Yesterday was supposedly World Sauntering Day (though some people seem to think the date has been moved to August 28th.) I knew nothing of this holiday until I saw it on my iGoogle homepage on the WikiHow gadget. My first question to myself was “Why did I install this gadget?” Then I asked “Did I saunter yesterday?” The answer to the first question was, “To have a daily reminder of the silliness of this world.” The answer to the second was, “No, but I did hike.” Does hiking count? I suppose it doesn’t because not once during the hike did I saunter. I trudged, plodded, bounded, skipped, jogged, dragged, strode, and marched, but not once did I wander, mosey, stroll, perambulate, or even saunter.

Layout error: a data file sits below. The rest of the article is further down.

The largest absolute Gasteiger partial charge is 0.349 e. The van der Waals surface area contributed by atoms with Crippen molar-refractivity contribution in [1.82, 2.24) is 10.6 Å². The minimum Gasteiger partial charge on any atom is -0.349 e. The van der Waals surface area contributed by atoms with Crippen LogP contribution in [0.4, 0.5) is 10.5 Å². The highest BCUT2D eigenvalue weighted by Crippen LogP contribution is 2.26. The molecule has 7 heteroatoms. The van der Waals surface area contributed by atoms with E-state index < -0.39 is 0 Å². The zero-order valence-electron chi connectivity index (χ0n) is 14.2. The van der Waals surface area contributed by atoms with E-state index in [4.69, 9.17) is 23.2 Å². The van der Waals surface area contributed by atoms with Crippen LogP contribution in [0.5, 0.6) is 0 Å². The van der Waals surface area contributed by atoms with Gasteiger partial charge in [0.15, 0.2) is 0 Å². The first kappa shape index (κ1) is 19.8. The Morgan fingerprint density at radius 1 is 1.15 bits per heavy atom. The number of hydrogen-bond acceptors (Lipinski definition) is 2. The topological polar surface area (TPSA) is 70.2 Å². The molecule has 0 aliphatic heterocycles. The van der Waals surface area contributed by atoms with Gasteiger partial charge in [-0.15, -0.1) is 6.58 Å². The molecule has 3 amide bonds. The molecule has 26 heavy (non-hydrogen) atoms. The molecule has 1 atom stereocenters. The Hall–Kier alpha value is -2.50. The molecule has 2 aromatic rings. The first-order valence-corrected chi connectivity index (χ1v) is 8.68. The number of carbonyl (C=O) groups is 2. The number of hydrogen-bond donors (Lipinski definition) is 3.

The Eskimos have a gazillion words for snow? Well, step aside because I believe English has a gazillion and one words for walk. Actually, neither language has quite the proliferation of vocabulary as urban legend likes to claim. The list of words for snow in various Eskimo languages can be attributed partly to their prolonged exposure to the stuff during much of the year, which means they have more time or inclination to perceive more subtle variations than we do, and thus need more words for it. However, English is no slouch in the vocabulary department. Certainly, there are English-speakers in Northern climes who speak of snow, slush, flurries, blizzards, sleet, freezing rain, hail, and flakes. Many of us also know the difference between good, packing snowball-fight snow and powder. So in this sense, there doesn’t seem to be much difference between the two languages. Perhaps we both have more words for various types of frozen precipitation than, say, the Bantu languages of central Africa, but not to such a number that it deserves to be included in some Whacky Fact of the Week feature. Continue reading